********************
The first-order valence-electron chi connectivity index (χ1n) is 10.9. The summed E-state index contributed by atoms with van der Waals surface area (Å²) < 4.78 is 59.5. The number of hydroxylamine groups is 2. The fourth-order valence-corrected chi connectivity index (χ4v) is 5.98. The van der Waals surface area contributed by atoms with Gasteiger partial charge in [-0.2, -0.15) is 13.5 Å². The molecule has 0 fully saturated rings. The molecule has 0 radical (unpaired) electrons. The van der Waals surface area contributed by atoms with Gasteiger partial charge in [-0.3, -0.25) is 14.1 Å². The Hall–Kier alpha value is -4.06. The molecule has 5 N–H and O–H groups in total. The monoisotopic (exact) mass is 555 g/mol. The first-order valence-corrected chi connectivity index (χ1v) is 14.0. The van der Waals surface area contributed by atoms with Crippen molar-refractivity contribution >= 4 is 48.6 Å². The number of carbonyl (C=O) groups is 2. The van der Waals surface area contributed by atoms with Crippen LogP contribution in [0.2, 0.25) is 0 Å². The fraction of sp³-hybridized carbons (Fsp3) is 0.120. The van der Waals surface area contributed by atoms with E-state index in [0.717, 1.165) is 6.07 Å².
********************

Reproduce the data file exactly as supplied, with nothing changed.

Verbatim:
The first-order valence-electron chi connectivity index (χ1n) is 10.9. The summed E-state index contributed by atoms with van der Waals surface area (Å²) < 4.78 is 59.5. The number of hydroxylamine groups is 2. The fourth-order valence-corrected chi connectivity index (χ4v) is 5.98. The van der Waals surface area contributed by atoms with Gasteiger partial charge in [-0.2, -0.15) is 13.5 Å². The molecule has 0 fully saturated rings. The molecule has 0 radical (unpaired) electrons. The van der Waals surface area contributed by atoms with Gasteiger partial charge in [-0.3, -0.25) is 14.1 Å². The Hall–Kier alpha value is -4.06. The molecule has 5 N–H and O–H groups in total. The monoisotopic (exact) mass is 555 g/mol. The first-order valence-corrected chi connectivity index (χ1v) is 14.0. The van der Waals surface area contributed by atoms with Crippen molar-refractivity contribution >= 4 is 48.6 Å². The number of carbonyl (C=O) groups is 2. The van der Waals surface area contributed by atoms with Crippen LogP contribution in [0.2, 0.25) is 0 Å². The fraction of sp³-hybridized carbons (Fsp3) is 0.120. The van der Waals surface area contributed by atoms with E-state index in [0.717, 1.165) is 6.07 Å².